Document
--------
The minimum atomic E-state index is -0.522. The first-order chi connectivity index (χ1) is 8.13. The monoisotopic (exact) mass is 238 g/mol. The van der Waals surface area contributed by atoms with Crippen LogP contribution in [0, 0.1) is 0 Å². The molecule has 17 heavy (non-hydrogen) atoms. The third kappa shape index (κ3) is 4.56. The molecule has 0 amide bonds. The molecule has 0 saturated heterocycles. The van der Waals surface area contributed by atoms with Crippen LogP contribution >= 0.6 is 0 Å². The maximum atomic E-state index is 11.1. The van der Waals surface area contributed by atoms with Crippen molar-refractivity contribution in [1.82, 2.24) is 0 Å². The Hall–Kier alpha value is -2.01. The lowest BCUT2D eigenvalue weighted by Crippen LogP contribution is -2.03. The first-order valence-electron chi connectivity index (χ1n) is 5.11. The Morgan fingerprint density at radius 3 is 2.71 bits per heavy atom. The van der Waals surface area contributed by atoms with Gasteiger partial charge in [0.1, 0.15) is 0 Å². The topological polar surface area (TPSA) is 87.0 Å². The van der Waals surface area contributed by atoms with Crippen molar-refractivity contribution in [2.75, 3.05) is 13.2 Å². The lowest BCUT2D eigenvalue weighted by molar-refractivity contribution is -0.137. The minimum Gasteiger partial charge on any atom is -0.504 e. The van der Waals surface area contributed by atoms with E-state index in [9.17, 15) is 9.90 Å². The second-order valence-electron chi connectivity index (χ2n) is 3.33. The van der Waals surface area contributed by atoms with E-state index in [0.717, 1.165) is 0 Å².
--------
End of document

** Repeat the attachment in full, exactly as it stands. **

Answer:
The minimum atomic E-state index is -0.522. The first-order chi connectivity index (χ1) is 8.13. The monoisotopic (exact) mass is 238 g/mol. The van der Waals surface area contributed by atoms with Crippen LogP contribution in [0, 0.1) is 0 Å². The molecule has 17 heavy (non-hydrogen) atoms. The third kappa shape index (κ3) is 4.56. The molecule has 0 amide bonds. The molecule has 0 saturated heterocycles. The van der Waals surface area contributed by atoms with Crippen LogP contribution >= 0.6 is 0 Å². The maximum atomic E-state index is 11.1. The van der Waals surface area contributed by atoms with Crippen molar-refractivity contribution in [1.82, 2.24) is 0 Å². The Hall–Kier alpha value is -2.01. The lowest BCUT2D eigenvalue weighted by Crippen LogP contribution is -2.03. The first-order valence-electron chi connectivity index (χ1n) is 5.11. The Morgan fingerprint density at radius 3 is 2.71 bits per heavy atom. The van der Waals surface area contributed by atoms with Gasteiger partial charge in [0.1, 0.15) is 0 Å². The topological polar surface area (TPSA) is 87.0 Å². The van der Waals surface area contributed by atoms with Crippen molar-refractivity contribution in [2.75, 3.05) is 13.2 Å². The lowest BCUT2D eigenvalue weighted by molar-refractivity contribution is -0.137. The minimum Gasteiger partial charge on any atom is -0.504 e. The van der Waals surface area contributed by atoms with E-state index in [9.17, 15) is 9.90 Å². The second-order valence-electron chi connectivity index (χ2n) is 3.33. The van der Waals surface area contributed by atoms with E-state index in [0.717, 1.165) is 0 Å².